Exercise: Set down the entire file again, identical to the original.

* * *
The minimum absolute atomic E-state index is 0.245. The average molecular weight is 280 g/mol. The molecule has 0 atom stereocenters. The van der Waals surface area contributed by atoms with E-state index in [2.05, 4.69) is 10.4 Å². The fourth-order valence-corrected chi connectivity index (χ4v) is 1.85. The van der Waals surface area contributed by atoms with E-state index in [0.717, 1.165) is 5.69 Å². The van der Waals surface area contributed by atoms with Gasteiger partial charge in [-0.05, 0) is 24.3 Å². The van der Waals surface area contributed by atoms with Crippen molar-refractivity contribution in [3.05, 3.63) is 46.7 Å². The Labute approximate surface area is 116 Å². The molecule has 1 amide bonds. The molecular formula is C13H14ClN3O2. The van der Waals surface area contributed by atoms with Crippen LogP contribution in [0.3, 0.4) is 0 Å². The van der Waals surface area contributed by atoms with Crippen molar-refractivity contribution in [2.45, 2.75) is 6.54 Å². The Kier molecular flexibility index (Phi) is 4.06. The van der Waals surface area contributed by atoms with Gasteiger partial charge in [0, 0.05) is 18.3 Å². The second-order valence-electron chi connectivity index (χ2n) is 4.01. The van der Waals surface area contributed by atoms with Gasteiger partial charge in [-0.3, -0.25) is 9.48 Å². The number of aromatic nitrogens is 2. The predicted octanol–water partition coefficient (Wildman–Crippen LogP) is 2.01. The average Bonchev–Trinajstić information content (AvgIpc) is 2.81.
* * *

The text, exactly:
The minimum absolute atomic E-state index is 0.245. The average molecular weight is 280 g/mol. The molecule has 0 atom stereocenters. The van der Waals surface area contributed by atoms with E-state index in [2.05, 4.69) is 10.4 Å². The fourth-order valence-corrected chi connectivity index (χ4v) is 1.85. The van der Waals surface area contributed by atoms with E-state index in [0.717, 1.165) is 5.69 Å². The van der Waals surface area contributed by atoms with Gasteiger partial charge in [-0.05, 0) is 24.3 Å². The van der Waals surface area contributed by atoms with Crippen molar-refractivity contribution in [3.05, 3.63) is 46.7 Å². The Labute approximate surface area is 116 Å². The molecule has 1 amide bonds. The molecular formula is C13H14ClN3O2. The van der Waals surface area contributed by atoms with Crippen LogP contribution in [0.3, 0.4) is 0 Å². The van der Waals surface area contributed by atoms with Crippen molar-refractivity contribution in [2.45, 2.75) is 6.54 Å². The Kier molecular flexibility index (Phi) is 4.06. The van der Waals surface area contributed by atoms with Gasteiger partial charge in [0, 0.05) is 18.3 Å². The second-order valence-electron chi connectivity index (χ2n) is 4.01. The van der Waals surface area contributed by atoms with Gasteiger partial charge in [-0.3, -0.25) is 9.48 Å². The number of aromatic nitrogens is 2. The predicted octanol–water partition coefficient (Wildman–Crippen LogP) is 2.01. The average Bonchev–Trinajstić information content (AvgIpc) is 2.81.